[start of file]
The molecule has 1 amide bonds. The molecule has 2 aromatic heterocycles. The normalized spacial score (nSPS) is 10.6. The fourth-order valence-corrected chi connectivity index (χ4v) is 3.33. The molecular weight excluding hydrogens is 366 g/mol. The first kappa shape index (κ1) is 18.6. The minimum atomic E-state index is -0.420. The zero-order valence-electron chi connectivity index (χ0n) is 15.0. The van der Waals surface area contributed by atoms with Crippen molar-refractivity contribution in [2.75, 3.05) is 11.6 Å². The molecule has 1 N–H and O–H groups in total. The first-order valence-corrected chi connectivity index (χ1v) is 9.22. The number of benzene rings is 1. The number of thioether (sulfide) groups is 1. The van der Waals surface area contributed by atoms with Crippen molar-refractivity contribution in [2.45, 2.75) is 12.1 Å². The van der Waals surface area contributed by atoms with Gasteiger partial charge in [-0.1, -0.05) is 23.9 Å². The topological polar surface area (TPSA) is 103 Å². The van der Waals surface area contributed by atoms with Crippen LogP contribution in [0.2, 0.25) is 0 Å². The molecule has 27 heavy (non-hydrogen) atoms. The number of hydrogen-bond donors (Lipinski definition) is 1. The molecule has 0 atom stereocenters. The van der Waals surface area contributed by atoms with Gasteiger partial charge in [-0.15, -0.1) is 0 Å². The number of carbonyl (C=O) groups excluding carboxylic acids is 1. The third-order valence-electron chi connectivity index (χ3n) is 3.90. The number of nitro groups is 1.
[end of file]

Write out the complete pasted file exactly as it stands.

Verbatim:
The molecule has 1 amide bonds. The molecule has 2 aromatic heterocycles. The normalized spacial score (nSPS) is 10.6. The fourth-order valence-corrected chi connectivity index (χ4v) is 3.33. The molecular weight excluding hydrogens is 366 g/mol. The first kappa shape index (κ1) is 18.6. The minimum atomic E-state index is -0.420. The zero-order valence-electron chi connectivity index (χ0n) is 15.0. The van der Waals surface area contributed by atoms with Crippen molar-refractivity contribution in [2.75, 3.05) is 11.6 Å². The molecule has 1 N–H and O–H groups in total. The first-order valence-corrected chi connectivity index (χ1v) is 9.22. The number of benzene rings is 1. The number of thioether (sulfide) groups is 1. The van der Waals surface area contributed by atoms with Crippen molar-refractivity contribution in [2.45, 2.75) is 12.1 Å². The van der Waals surface area contributed by atoms with Gasteiger partial charge in [-0.1, -0.05) is 23.9 Å². The topological polar surface area (TPSA) is 103 Å². The van der Waals surface area contributed by atoms with Crippen LogP contribution in [0.2, 0.25) is 0 Å². The molecule has 27 heavy (non-hydrogen) atoms. The number of hydrogen-bond donors (Lipinski definition) is 1. The molecule has 0 atom stereocenters. The van der Waals surface area contributed by atoms with Gasteiger partial charge in [-0.15, -0.1) is 0 Å². The number of carbonyl (C=O) groups excluding carboxylic acids is 1. The third-order valence-electron chi connectivity index (χ3n) is 3.90. The number of nitro groups is 1.